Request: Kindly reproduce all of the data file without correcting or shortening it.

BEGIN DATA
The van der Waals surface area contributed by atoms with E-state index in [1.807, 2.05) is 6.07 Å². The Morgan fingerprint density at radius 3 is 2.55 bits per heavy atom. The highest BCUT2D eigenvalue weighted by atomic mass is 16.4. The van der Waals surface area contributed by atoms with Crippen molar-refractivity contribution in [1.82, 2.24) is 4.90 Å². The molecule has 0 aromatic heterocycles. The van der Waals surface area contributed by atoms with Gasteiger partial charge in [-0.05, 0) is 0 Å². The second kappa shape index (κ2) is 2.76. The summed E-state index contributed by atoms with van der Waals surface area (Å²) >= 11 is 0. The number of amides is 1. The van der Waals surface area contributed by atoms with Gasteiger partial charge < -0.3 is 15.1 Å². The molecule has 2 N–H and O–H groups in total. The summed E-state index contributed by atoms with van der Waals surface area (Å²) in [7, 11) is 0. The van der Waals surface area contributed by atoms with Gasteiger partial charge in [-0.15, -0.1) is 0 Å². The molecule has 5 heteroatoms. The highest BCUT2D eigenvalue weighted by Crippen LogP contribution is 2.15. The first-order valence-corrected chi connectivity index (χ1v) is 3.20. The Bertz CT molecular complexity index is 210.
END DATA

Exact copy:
The van der Waals surface area contributed by atoms with E-state index in [1.807, 2.05) is 6.07 Å². The Morgan fingerprint density at radius 3 is 2.55 bits per heavy atom. The highest BCUT2D eigenvalue weighted by atomic mass is 16.4. The van der Waals surface area contributed by atoms with Crippen molar-refractivity contribution in [1.82, 2.24) is 4.90 Å². The molecule has 0 aromatic heterocycles. The van der Waals surface area contributed by atoms with Gasteiger partial charge in [-0.05, 0) is 0 Å². The second kappa shape index (κ2) is 2.76. The summed E-state index contributed by atoms with van der Waals surface area (Å²) >= 11 is 0. The number of amides is 1. The van der Waals surface area contributed by atoms with Gasteiger partial charge < -0.3 is 15.1 Å². The molecule has 2 N–H and O–H groups in total. The summed E-state index contributed by atoms with van der Waals surface area (Å²) in [7, 11) is 0. The van der Waals surface area contributed by atoms with Gasteiger partial charge in [-0.15, -0.1) is 0 Å². The molecule has 5 heteroatoms. The highest BCUT2D eigenvalue weighted by Crippen LogP contribution is 2.15. The first-order valence-corrected chi connectivity index (χ1v) is 3.20. The Bertz CT molecular complexity index is 210.